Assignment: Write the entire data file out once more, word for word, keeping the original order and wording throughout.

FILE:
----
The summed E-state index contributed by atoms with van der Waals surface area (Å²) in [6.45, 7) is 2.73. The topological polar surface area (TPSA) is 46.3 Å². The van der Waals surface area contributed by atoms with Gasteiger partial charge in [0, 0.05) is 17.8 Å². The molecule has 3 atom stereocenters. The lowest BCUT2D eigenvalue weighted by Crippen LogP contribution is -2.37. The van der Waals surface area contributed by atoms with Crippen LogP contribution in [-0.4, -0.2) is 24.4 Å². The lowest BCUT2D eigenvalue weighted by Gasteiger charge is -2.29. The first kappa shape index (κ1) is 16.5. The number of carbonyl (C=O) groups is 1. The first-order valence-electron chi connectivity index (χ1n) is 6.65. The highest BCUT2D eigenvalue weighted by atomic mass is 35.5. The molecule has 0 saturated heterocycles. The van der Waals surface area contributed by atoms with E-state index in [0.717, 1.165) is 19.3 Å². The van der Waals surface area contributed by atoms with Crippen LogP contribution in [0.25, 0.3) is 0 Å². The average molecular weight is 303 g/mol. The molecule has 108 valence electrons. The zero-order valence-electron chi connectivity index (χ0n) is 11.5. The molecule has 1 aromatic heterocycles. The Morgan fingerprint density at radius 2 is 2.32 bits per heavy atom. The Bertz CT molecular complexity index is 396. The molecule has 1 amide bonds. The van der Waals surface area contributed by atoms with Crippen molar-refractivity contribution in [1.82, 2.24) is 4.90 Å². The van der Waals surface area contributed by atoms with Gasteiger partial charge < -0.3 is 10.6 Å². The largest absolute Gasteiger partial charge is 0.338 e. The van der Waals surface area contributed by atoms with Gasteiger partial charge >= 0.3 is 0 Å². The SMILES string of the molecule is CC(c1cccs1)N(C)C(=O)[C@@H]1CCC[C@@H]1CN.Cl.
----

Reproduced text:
The summed E-state index contributed by atoms with van der Waals surface area (Å²) in [6.45, 7) is 2.73. The topological polar surface area (TPSA) is 46.3 Å². The van der Waals surface area contributed by atoms with Gasteiger partial charge in [0, 0.05) is 17.8 Å². The molecule has 3 atom stereocenters. The lowest BCUT2D eigenvalue weighted by Crippen LogP contribution is -2.37. The van der Waals surface area contributed by atoms with Crippen LogP contribution in [-0.4, -0.2) is 24.4 Å². The lowest BCUT2D eigenvalue weighted by Gasteiger charge is -2.29. The first kappa shape index (κ1) is 16.5. The number of carbonyl (C=O) groups is 1. The first-order valence-electron chi connectivity index (χ1n) is 6.65. The highest BCUT2D eigenvalue weighted by atomic mass is 35.5. The molecule has 0 saturated heterocycles. The van der Waals surface area contributed by atoms with E-state index in [0.717, 1.165) is 19.3 Å². The van der Waals surface area contributed by atoms with Crippen LogP contribution in [0.25, 0.3) is 0 Å². The average molecular weight is 303 g/mol. The molecule has 108 valence electrons. The zero-order valence-electron chi connectivity index (χ0n) is 11.5. The molecule has 1 aromatic heterocycles. The Morgan fingerprint density at radius 2 is 2.32 bits per heavy atom. The Bertz CT molecular complexity index is 396. The molecule has 1 amide bonds. The van der Waals surface area contributed by atoms with Crippen molar-refractivity contribution in [1.82, 2.24) is 4.90 Å². The van der Waals surface area contributed by atoms with Gasteiger partial charge < -0.3 is 10.6 Å². The largest absolute Gasteiger partial charge is 0.338 e. The van der Waals surface area contributed by atoms with Gasteiger partial charge >= 0.3 is 0 Å². The SMILES string of the molecule is CC(c1cccs1)N(C)C(=O)[C@@H]1CCC[C@@H]1CN.Cl.